NOTE: The following letter was sent to all MDOT employees on August 5, 2010 by Director Steudle. A PDF version of this letter can be downloaded here.
August 5, 2010
What Complete Streets means for MDOT and transportation in Michigan
“Change has a considerable psychological impact on the human mind. To the fearful, it is threatening because it means that things may get worse.
To the hopeful, it is encouraging because things may get better. To the confident, it is inspiring because the challenge exists to make things better.”
– King Whitney Jr., 1967
These words about change are as true today as they were in 1967. On Aug. 1, Gov. Granholm signed into law Complete Streets legislation to advance cooperation and coordination among transportation and local governmental agencies: Public Act 135, which amends Public Act 51 of 1951 governing the expenditure of state transportation funding; and Public Act 134, which amends the Michigan Planning Enabling Act. While it might be tempting to attribute the passage of these bills to pressure from one group or another, it is worth noting that both bills passed the Michigan House and Senate by wide margins: 85-21 and 31-0, respectively.
Here is a summary of the changes to Act 51 under PA 135:
Revisions to Act 51, Section 10(k)
- Requires counties, cities, villages, and MDOT to consult with one another when planning a nonmotorized project affecting a transportation facility that belongs to the other.
- Requires Section 10(k) improvements meet accepted practices or established best practices.
- Requires Act 51 agencies to notify one another when their five-year nonmotorized programs are finalized.
New Act 51 Section 10(p)
- Requires the State Transportation Commission (STC), within two years, to adopt a Complete Streets policy for MDOT, and to develop model Complete Streets policies for use by others.
- Requires state and local agencies to consult and agree on how to address Complete Streets before submitting the Five-Year Program to the STC (exempts anything in an approved multi-year capital plan approved before July 1).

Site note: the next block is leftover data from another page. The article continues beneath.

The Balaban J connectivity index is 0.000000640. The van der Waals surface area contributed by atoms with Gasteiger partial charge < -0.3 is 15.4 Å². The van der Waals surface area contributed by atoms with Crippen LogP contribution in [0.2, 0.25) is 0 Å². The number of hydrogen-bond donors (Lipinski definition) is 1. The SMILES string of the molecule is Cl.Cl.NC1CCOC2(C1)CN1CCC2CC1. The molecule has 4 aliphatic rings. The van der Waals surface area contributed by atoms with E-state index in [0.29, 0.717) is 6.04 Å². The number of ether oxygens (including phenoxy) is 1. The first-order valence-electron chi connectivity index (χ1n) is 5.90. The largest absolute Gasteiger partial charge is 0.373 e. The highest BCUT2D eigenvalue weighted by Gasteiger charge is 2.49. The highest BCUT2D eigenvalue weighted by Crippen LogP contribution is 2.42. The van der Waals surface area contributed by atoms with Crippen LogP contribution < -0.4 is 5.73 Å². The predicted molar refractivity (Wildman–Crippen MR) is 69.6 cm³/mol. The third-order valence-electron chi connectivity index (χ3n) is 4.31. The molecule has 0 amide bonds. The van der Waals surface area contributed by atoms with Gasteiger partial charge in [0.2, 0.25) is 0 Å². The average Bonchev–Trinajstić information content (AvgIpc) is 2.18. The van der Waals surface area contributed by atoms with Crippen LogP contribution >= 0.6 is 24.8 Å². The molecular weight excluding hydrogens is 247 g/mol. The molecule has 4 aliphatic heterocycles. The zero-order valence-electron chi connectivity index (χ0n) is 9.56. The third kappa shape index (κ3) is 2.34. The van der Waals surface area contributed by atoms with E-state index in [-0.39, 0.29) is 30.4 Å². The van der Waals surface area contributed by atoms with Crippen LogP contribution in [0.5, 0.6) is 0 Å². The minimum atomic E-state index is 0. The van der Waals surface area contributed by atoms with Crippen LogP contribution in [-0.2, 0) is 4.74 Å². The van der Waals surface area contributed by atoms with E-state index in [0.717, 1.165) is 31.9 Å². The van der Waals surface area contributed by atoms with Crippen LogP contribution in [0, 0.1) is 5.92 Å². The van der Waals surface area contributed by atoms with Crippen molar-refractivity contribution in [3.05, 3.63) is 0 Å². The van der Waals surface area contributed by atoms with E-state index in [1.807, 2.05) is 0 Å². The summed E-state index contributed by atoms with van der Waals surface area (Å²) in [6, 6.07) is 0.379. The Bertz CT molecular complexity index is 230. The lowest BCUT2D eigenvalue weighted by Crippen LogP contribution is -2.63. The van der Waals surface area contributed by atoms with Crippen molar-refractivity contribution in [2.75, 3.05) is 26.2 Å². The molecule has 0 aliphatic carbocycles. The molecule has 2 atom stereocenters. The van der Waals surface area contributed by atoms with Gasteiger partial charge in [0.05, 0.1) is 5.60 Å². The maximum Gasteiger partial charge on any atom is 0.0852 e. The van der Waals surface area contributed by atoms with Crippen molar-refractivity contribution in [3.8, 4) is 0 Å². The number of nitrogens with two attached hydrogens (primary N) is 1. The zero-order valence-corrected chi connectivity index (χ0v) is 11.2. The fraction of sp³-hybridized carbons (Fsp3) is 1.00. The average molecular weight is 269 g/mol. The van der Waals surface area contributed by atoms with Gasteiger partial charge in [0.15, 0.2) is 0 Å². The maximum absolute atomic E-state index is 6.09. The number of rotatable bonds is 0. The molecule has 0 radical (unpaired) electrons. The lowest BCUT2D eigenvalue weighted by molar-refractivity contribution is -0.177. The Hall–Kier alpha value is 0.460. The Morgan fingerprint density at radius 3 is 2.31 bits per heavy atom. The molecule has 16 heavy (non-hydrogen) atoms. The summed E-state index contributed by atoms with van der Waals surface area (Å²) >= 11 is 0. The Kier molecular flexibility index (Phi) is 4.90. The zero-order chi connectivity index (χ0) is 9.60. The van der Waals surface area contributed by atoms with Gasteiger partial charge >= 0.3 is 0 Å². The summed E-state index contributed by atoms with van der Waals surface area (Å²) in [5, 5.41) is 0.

- Allows MDOT to provide technical assistance and coordination to local agencies in the development and implementation of their policies.
- Requires MDOT to share expertise in nonmotorized and multi-modal planning in the development of projects within municipal boundaries (“municipal” refers to townships, counties, cities or villages – so just about anywhere).
- Allows agencies to enter into agreements with one another to provide maintenance for projects constructed to implement a Complete Streets policy.
- Creates a Complete Streets Advisory Council within MDOT, appointed by the governor, to advise the STC and local agencies in the implementation of Complete Streets.
Amendments to the Michigan Planning Enabling Act
- Modifies the definition of “streets” to specifically include all legal users.
- Expands the elements that may be included in a master plan to encompass all transportation systems that move people and goods.
- Specifies that transportation improvements identified in a plan are appropriate to the context of the community and considers all legal users of the public right of way.
- The means for implementing transportation elements of the master plan in cooperation with applicable county road commission or MDOT.
The new laws will influence how we work with virtually every township, county, city, and village in the state. In the coming weeks, I will convene an interdisciplinary work group within MDOT to examine how the new law will affect our processes and resources. If you are asked to participate, I ask that you embrace it as an opportunity to improve how we work with our partners to deliver transportation services in Michigan.
The transportation world is changing. We can face this change fearfully, or with confidence. In my five years as director, we have faced many challenges, adapted to change, and are a better organization for doing so. I am confident we can rise to the challenge of implementing the new Complete Streets law – in letter and spirit – and emerge a stronger organization, and ultimately, a better state.